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Title: Growth and management of a remnant stand of Engelmann oak at Los Angeles County Arboretum & Botanic Garden

Author: Henrich, James E.;

Date: 2015

Source: Gen. Tech. Rep. PSW-GTR-251. Berkeley, CA: U.S. Department of Agriculture, Forest Service, Pacific Southwest Research Station: 157-164

Publication Series: General Technical Report (GTR)

   Note: This article is part of a larger document. View the larger document

Description: Commercial, residential and ranch development combined with pressures from grazing, foraging and pests have decimated Engelmann oak (Quercus engelmannii) populations, resulting in this species being designated as vulnerable by the International Union for Conservation of Nature Red List of Threatened SpeciesTM. Los Angeles County Arboretum and Botanic Garden has the largest population of Engelmann oak in Los Angeles County and therefore has a responsibility to conserve and manage it, ensuring the grove’s long-term survival. To achieve this goal, the arboretum has adopted a four-phase management program that includes the following: weed abatement; fostering successful establishment of natural recruits; supplementing natural recruits with nursery-grown saplings from field-collected acorns; and using precipitation and temperature data to guide the frequency and quantity of supplemental irrigation during winter, spring and late summer months. History of the plight of Engelmann oaks, observations about the natural history of the arboretum’s population, an overview of our management program, and conservation progress to date are presented.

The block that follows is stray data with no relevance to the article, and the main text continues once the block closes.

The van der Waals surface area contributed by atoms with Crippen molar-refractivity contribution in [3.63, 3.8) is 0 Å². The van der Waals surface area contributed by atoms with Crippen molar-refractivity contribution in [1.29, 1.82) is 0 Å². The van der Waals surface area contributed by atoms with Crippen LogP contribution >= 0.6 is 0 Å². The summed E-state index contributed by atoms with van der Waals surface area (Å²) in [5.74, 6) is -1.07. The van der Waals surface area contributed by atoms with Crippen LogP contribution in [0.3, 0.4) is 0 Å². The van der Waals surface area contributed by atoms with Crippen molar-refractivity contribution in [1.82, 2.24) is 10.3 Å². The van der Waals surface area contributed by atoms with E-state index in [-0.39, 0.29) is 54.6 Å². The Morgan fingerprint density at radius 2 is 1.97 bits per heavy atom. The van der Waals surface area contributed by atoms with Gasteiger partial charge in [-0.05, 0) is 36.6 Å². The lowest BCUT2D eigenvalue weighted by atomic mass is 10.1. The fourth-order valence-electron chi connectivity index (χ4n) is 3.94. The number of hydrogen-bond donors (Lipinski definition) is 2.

Keywords: conservation, Engelmann oak, management, natural recruits, Quercus engelmannii

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Henrich, James, E. 2015. Growth and management of a remnant stand of Engelmann oak at Los Angeles County Arboretum & Botanic Garden. In: Standiford, Richard B.; Purcell, Kathryn L., tech. cords. Proceedings of the seventh California oak symposium: managing oak woodlands in a dynamic world. Gen. Tech. Rep. PSW-GTR-251. Berkeley, CA: U.S. Department of Agriculture, Forest Service, Pacific Southwest Research Station: 157-164.

 


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